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Sustainable vehicle fuels - do they exist?

Börjesson, Pål LU ; Ericsson, Karin LU ; Di Lucia, Lorenzo LU ; Nilsson, Lars J LU and Åhman, Max LU (2009) In Environmental and Energy System Studies, Lund University 67.
Abstract
Our aim with this report is to discuss vehicle fuels from a wide perspective of sustainability. Biofuels and electricity are analyzed and compared to fossil vehicle fuels. Our goal is to try to point out the circumstances under which vehicle fuels can be reasonably perceived as sustainable, and which systems we should develop and which we should avoid. The all-embracing conclusion of this study is that one can not establish how sustainable fuels will develop in the future without simultaneously taking into consideration

both scale and pace of growth. Today’s biofuels produced in Sweden are sustainable, given the present production volume, and promote further development of new fuel systems. However, in the case of increased... (More)
Our aim with this report is to discuss vehicle fuels from a wide perspective of sustainability. Biofuels and electricity are analyzed and compared to fossil vehicle fuels. Our goal is to try to point out the circumstances under which vehicle fuels can be reasonably perceived as sustainable, and which systems we should develop and which we should avoid. The all-embracing conclusion of this study is that one can not establish how sustainable fuels will develop in the future without simultaneously taking into consideration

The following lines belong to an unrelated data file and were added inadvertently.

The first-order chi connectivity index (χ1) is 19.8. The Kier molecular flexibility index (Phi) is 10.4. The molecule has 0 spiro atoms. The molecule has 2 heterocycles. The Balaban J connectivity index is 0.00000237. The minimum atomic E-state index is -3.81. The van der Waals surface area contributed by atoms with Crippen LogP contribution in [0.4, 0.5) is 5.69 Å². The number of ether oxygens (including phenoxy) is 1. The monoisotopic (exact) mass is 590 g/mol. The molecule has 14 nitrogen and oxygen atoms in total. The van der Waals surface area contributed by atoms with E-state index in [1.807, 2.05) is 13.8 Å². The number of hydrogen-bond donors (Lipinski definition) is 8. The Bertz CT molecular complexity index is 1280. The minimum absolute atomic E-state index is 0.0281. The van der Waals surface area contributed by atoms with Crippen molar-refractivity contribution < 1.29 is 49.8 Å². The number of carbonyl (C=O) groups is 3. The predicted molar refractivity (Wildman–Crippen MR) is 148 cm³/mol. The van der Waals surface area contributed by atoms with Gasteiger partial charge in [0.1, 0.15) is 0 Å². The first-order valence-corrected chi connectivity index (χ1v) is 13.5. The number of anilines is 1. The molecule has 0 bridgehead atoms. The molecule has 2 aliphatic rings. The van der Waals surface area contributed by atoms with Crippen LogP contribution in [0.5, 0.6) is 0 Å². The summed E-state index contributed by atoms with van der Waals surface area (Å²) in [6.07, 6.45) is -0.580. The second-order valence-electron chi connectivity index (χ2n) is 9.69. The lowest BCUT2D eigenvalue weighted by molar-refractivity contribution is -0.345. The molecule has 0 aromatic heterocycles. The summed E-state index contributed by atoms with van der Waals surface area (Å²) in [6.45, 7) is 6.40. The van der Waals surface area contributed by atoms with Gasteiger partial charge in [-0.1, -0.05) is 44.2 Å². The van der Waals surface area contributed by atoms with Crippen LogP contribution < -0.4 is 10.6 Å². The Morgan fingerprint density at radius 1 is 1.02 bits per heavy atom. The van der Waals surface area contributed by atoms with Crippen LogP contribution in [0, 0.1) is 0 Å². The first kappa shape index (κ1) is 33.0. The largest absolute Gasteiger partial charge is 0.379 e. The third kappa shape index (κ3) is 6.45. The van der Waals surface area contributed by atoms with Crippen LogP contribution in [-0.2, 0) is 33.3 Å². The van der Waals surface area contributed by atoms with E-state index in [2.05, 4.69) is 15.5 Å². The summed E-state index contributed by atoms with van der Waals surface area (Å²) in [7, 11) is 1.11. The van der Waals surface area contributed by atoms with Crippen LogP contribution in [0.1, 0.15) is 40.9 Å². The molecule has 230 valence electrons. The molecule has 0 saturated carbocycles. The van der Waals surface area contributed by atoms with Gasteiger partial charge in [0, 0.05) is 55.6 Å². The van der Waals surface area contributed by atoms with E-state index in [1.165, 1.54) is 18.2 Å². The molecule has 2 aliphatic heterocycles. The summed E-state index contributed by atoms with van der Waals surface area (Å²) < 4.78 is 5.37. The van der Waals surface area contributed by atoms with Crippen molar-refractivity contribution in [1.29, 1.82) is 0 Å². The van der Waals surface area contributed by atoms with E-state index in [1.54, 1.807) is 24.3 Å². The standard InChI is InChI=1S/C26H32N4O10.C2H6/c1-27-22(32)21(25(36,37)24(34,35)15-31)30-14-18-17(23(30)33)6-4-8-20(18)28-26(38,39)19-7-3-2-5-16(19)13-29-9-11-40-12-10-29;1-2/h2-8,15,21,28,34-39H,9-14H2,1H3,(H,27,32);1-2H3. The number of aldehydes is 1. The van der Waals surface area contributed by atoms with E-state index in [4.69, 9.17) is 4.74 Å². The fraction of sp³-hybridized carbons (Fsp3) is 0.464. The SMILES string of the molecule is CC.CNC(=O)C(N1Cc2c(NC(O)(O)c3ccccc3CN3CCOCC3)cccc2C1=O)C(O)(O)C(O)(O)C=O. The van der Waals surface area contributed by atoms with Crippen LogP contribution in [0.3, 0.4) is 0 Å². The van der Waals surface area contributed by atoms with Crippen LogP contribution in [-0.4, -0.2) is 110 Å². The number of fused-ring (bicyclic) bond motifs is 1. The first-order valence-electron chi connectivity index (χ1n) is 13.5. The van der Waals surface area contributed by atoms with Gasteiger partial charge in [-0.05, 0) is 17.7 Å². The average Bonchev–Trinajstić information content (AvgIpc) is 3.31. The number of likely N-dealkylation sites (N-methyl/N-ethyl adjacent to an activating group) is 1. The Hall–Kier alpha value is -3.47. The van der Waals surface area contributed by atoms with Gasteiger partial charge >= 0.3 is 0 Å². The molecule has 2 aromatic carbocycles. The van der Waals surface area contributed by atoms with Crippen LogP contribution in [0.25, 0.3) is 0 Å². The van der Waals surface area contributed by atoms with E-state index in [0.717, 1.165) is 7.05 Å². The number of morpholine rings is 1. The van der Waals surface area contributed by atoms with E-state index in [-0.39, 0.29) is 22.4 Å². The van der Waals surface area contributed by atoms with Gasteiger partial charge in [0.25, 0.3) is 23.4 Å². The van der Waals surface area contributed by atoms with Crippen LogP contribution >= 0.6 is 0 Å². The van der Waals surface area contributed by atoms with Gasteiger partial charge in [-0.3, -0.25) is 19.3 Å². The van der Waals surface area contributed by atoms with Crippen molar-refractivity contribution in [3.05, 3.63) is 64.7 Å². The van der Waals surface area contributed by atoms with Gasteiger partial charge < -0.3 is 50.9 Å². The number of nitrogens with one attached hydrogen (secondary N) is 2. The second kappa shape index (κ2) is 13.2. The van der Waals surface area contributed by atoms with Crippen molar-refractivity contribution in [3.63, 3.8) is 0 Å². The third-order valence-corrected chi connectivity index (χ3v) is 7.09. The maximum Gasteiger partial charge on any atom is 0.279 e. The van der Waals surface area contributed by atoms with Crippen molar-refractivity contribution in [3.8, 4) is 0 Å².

both scale and pace of growth. Today’s biofuels produced in Sweden are sustainable, given the present production volume, and promote further development of new fuel systems. However, in the case of increased production volumes, exact requirements should be established for the energy- and climate efficiency of the entire fuel chain (from cultivation to tank). High priority should be given to the development of fuel-efficient cars. In this field hybrid electric technology and electric cars will grow in

importance. Any long-term strategy for biofuels should include investments in technology for both thermal gasification and biological conversion methods of lignocellulose, since these are complementing as much as

competing technologies, both increasing the flexibility as well as decreasing the risk of conflicts. Biogas from waste products has great environmental advantages and the sector can be expanded with only small